All three can damage the cells in our bowel, and it’s the accumulation of this damage over time that increases cancer risk.
How much matters?
The latest study analysed data from half a million UK adults and found that moderate processed and red meat eaters had a 20% increased risk of bowel cancer compared to low meat eaters. To put this in context, for every 10,000 people on the study who ate 21 grams of red and processed meat a day, 40 were diagnosed with bowel cancer. Eating 76 grams of processed or red meat a day caused 8 extra cases of bowel cancer per 10,000 people.
A 2018 review of the evidence found an increased risk of bowel cancer for every 50 grams of processed meat and 100 grams of red meat someone eats a day.
The latest study looked at even smaller amounts and found an increased risk starting at just 25 grams of processed meat a day, the equivalent of one rasher of bacon. This confirms that no matter how much processed meat you eat, eating less can reduce your bowel cancer risk.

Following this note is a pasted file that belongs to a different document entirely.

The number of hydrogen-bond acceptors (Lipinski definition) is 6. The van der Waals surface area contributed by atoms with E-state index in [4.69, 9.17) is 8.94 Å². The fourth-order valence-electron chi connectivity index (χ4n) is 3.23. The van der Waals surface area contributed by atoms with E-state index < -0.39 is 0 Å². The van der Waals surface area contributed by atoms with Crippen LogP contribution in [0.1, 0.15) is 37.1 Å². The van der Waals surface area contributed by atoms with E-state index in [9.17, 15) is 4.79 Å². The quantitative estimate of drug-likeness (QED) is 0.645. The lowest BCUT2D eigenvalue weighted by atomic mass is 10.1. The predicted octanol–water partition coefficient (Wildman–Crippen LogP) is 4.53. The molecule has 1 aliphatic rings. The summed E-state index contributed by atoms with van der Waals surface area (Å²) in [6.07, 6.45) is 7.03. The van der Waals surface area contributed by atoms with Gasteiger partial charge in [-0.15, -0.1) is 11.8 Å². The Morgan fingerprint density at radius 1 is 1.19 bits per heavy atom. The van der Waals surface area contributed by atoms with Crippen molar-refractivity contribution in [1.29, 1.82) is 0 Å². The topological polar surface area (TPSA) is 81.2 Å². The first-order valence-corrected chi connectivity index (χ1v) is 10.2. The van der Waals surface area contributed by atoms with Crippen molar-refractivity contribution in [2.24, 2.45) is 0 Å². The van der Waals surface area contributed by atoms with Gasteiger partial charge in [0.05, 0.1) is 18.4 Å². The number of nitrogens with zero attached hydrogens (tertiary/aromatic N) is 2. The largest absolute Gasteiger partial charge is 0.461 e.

Professor Tim Key, who co-led the recent study and is deputy director at the University of Oxford’s cancer epidemiology unit, says that while the impact of cutting back on processed meat might be smaller than quitting smoking, it’s still important.
“Everyone eats and everyone is at risk of colorectal cancer,” he says. “So any increase in risk makes a difference when we look at the whole population.”
And he sees the results as a reminder for those following government guidelines.
“Current government guidelines suggest if you eat more than 90 grams a day on average you should cut down to 70 grams a day. Our results suggest cutting down a bit more gives slightly lower risk, and are a reminder that there is still an increase in risk for modest intakes of meat.”
Top tips for cutting down
- Pay attention to your portions – try having 1 sausage instead of 2 or switching half of the meat in your usual dishes for beans or veggies.
- Have meat free days – pick a day (or days) to have no meat at all.
- Get out of a recipe rut – look for new recipes that use fresh chicken or fish instead of processed and red meat.